Building a Site :: Using and Choosing a CMS

Well, I am beginning to realize the constraints of how I have built to date. So far, I am just creating individual pages and ftp-ing them to my site. The drawback to this is that if I need to make a site-wide change, I need to do it on every single page I have created.

Since my site has a lot of content, and because I already need to make global changes, I am migrating the site to a content management system (CMS). I don’t take this decision lightly, because I will have some serious things to contend with:

  1. A defininte learning curve to know how to use the CMS
  2. A huge chunk of time to convert my existing content to populate the pages of the new site
  3. For major changes it will be absolutely necessary to hire a programmer. I can handle simple html, but not php.

I’ve done some research already and have compared the big CMS systems out there. I’ve extensively compared Xoops, Joomla, Mambo, Drupal, Serendipity, and WordPress thanks to a blessing of a site called the CMSMatrix. All of these platforms are free via GPL/Open Source. Even though I LOVE (and I really mean love!) WordPress, it isn’t the best choice for a full blown site. Serendipity and Drupal didn’t have nearly as much functionality as the rest. Mambo is a somewhat lighter version of Joomla, so I was left with the first two.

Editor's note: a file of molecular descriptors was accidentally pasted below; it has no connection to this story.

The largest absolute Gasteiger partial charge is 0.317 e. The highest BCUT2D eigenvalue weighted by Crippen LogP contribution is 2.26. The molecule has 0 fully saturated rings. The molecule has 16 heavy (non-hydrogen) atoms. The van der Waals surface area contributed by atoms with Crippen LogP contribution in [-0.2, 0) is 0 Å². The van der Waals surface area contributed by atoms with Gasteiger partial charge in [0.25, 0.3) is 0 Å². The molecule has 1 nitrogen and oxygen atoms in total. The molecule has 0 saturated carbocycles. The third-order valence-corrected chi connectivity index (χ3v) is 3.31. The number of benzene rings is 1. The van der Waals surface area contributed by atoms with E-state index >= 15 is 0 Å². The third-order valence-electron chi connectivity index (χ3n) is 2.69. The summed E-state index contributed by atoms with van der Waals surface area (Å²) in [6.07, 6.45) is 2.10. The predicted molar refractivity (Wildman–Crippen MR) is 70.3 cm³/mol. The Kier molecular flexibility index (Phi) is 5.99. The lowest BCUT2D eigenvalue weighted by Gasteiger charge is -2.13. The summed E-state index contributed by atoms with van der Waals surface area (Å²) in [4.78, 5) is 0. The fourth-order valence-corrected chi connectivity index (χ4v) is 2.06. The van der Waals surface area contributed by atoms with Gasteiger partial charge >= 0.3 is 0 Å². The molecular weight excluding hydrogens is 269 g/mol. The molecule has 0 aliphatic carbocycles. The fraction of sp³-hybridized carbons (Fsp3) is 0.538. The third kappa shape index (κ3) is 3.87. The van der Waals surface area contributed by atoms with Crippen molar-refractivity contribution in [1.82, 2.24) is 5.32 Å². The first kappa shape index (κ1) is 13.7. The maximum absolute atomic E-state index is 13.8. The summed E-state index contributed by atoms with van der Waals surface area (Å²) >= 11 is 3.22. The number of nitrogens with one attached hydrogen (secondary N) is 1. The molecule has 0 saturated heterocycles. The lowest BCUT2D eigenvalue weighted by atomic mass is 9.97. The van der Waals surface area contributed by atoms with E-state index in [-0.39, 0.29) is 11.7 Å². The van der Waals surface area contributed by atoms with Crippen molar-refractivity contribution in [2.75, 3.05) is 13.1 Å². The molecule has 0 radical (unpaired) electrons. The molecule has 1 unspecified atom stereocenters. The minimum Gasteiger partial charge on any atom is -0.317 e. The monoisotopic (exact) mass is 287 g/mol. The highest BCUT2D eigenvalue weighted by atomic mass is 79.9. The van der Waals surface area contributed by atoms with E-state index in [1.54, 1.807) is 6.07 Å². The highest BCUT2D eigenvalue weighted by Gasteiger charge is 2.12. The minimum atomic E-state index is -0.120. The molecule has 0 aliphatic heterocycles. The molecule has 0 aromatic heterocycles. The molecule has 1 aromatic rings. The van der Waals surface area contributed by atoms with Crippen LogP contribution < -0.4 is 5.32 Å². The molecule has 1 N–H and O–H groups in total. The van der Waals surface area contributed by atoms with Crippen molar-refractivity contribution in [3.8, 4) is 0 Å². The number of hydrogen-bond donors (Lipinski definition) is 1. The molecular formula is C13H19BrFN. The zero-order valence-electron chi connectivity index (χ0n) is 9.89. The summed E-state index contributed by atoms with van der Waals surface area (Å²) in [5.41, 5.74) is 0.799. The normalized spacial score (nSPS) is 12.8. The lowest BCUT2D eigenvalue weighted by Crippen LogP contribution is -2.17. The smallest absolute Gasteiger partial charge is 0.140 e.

There were some compelling reasons to go with both of them.

The strengths of Xoops included load balancing (to speed up the site) and content staging (I assume to keep content in the system but not live on the site). But Joomla can also function as a full eCommerce site, has surveys, and email verification. The eCommerce portion was enough for me to make the decision to go with Joomla.

Now here are the advantages to making the change to a CMS :

  1. Navigation is fairly automatic and consistent throughout the site.
  2. I can have my users assigned to interest categories and tailor their content accordingly
  3. I can make any page a social page, open to comments, user reviews, or let users add their own content
  4. I can add pages as easily as it is to post to a blog.
  5. The pages I add can automatically display the appropriate ads
  6. I can track ads across the site and pull impression and click-through reports
  7. I can track where my users go more accurately so that I can understand what THEY want to see more of on the site
  8. I can track affiliates that come into the site, without having to pay to join an affiliate network (which can run into thousands and cost an additional $500 a month)

These are all things I could have in any web site, but not with MY level of programming experience. The set up is as easy as Wordpress, but the customization may take me weeks. I’ll post progress as I go, as always!

Add to Technorati Favorites

Tags: , , , , , , , , , , ,

Explore posts in the same categories: Site Tools + Tips, Techy Stuff

One Comment on “Building a Site :: Using and Choosing a CMS”

  1. Des Walsh Says:

    This is almost certainly a more useful post than many people would realize and I suggest people bookmark it for future reference. I spent a lot of time recently going over this ground and would have valued this as a reference point. My skills were not up to making a go of Joomla! but I do recognize its potential.